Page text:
In the early 1990s, sculpture and mosaic artist Isaiah Zagar began working on mosaicking his studio on South Street in Philadelphia. Isaiah and Julia Zagar had moved to the neighborhood in the late 1960s after a stint in Peru with the Peace Corps. The city planned to demolish the “blighted” neighborhood to build the Central Expressway. Historically, South Philadelphia was an ethnically diverse neighborhood made up of Irish, Italian, Polish, Southern and Eastern Europeans immigrants, and Black families who had migrated north from southern states. The South Street community rallied to save their neighborhood from demolition, Isaiah, Julia, and other artists began to open galleries and Isaiah began creating his signature murals on the walls. This time period is known as the South Street Renaissance.
Originally, Isaiah created his mosaicked murals as public art, and you can see them on over two hundred surfaces in the South Street neighborhood. But in the early 2000s, the owner of an abandoned property that Isaiah had been mosaicking demanded $300,000 or else he would demolish and sell the property. Again, the community rallied, and the non-profit that operates the Magic Gardens today was born. Free to do what he liked with the space, Isaiah created multiple galleries inside, as well as courtyards, grottos, and stairways. Every surface is covered in his incredible murals and a pastiche of Latin folk art, china plates, broken shards of mirror, glass bottles, and pottery.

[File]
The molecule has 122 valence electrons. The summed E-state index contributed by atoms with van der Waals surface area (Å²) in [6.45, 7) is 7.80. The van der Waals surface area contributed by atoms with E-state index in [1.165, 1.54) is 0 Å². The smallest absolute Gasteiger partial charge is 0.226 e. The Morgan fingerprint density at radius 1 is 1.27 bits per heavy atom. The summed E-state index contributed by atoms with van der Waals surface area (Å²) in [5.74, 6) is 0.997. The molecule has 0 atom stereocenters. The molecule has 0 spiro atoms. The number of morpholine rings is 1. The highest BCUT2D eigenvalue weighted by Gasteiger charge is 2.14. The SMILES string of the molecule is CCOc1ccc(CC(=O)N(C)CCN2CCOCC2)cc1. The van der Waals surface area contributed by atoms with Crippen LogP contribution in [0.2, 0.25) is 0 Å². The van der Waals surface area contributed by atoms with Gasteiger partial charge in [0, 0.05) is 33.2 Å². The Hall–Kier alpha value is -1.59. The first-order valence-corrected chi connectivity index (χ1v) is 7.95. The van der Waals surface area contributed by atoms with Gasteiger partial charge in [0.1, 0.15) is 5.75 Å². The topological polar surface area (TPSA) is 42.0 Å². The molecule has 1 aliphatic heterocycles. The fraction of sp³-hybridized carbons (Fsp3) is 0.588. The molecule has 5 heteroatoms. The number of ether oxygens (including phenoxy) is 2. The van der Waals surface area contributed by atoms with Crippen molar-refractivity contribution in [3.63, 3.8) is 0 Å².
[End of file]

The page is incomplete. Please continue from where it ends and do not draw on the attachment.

Isaiah is a complicated man: mentally ill, a child sex abuse victim, and by many accounts, rather prickly and narcissistic. He claims his art is his coping mechanism, an outlet for the mess he feels inside. Nearly ten years ago, his youngest son, Jeremiah, made a documentary called In a Dream, where Isaiah’s assholery and humanity are both on full display.
Walking through this temple of trash to treasure was a sumptuous experience. Each shattered piece on its own is recognizable as “garbage” and yet, when my eyes wandered over the space, I was filled with a near-religious awe. It was like a holy place. The glass bottles, the brick, the mermaid sculpture with bared breasts pasted on a wall, the tile, the broken shards, the dark black block letters carefully spelling manifestos, all brought me out of my impossible dark depression about what trash is and how we value—or fail to value—it. I was somehow, magically, walking through a literal temple to the beauty that can come from what people throw away. It reminded me that what is considered “garbage” is relative. That nothing is inherently useless. That there are many varied ways to alchemize what some would call trash into a resource. Instead of despairing, I felt hope. And, although I forget all the time, most of the time, there may be nothing more American.
Rumpus original logo and art by Aubrey Nolan.
The Thread is a monthly literary conversation, developed for The Rumpus and edited by Julie Greicius. Send us what you’re reading that you can’t stop thinking or talking about to [email protected], or reach out to Marissa on Twitter or Facebook, and she just might pull the threads of it apart for you in a future column.